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                • #9
                  Originally posted by Steve Lee View Post
                  ^

                  I hate it guys - looks the world is changing back to the late 70'/80's . . .
                  I hope not - I don't know how much more union busting and "trickle down" the middle class can handle.
                  Don't listen to me - I have not sold any $150,000 speakers.

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                  • #10
                    Steve,

                    I kind of like the look of that stuff. It looks a little bit like the 'grain' structure of Hempwood.
                    I'm in the process of buying some of that for a baffle for a small two-way speaker. It resembles what you have in its physical look.

                    I'm wondering what happens when you try to do a driver recess in that stuff? Splinter city?

                    I like DJG's OSB cabinets too. I saw someone had made a cabinet out of OSB at one of the DIY Dayton get togethers a bunch of years back too.

                    TomZ
                    Zarbo Audio Projects Youtube Channel: https://www.youtube.com/channel/UCEZ...aFQSTl6NdOwgxQ * 320-641 Amp Review Youtube: https://youtu.be/ugjfcI5p6m0 *Veneering curves, seams, using heat-lock iron on method *Trimming veneer & tips *Curved Sides glue-up video
                    *Part 2 *Gluing multiple curved laminations of HDF

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                    • Steve Lee
                      Steve Lee commented
                      Editing a comment
                      I tested and posted my findings below, Sir.

                  • #11
                    Tom - Getting the router speed and feed rate right will determine the quality of the cut but to your point about splintering, this stuff is not like OSB or cabinet grade plywood to work with at all.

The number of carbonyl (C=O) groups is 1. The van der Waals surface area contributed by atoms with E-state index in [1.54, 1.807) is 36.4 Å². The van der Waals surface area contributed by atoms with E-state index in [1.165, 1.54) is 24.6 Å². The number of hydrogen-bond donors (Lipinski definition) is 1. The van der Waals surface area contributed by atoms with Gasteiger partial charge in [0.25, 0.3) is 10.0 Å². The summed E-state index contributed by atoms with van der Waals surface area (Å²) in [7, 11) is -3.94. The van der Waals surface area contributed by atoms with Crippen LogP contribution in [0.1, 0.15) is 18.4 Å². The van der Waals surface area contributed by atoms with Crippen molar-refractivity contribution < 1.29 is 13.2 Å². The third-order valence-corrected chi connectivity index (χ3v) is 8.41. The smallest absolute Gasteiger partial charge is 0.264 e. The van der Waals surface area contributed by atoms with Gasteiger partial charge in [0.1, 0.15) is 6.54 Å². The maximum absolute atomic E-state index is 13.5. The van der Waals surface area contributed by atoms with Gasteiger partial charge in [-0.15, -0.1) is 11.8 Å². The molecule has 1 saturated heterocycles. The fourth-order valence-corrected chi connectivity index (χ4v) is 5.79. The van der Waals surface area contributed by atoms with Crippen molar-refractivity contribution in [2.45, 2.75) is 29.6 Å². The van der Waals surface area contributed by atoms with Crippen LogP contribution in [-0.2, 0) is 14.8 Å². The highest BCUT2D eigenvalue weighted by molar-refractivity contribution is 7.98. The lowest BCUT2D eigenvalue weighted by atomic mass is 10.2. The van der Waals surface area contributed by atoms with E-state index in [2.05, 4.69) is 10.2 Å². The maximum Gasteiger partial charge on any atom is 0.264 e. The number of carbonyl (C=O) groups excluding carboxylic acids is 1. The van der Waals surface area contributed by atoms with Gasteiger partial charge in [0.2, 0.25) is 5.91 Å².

How-about I go up to the shop tonight and run some 3/8" round-overs and 3/4" straight flute cuts in a test piece of Advantech and report back? (It's raining here now).

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                    • #12
                      I didn't get to the round overs but I did cut a rebate/recess like you would for flush mounting drivers - I did this with a 3/4" carbide straight flute bit on the router bench - it cuts like butter, low dust mostly small saw chips - not at all like MDF, zero splintering and very nice looking patterns to the material construction disclosed by the smooth cut:

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                      • #13
                        Don't be afraid to pick over the available stock at the store seeking interesting and finer grained pattern compositions in the material - here are some of my pieces awaiting employment in projects:

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                        Last Blah


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                        • #14
                          Coffee still has me up so I did a lot of router beveling of the driver holes and cabinet edges - none of this has been sanded - just routed and vacuumed/photos taken:

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                          • #15
                            Bevel2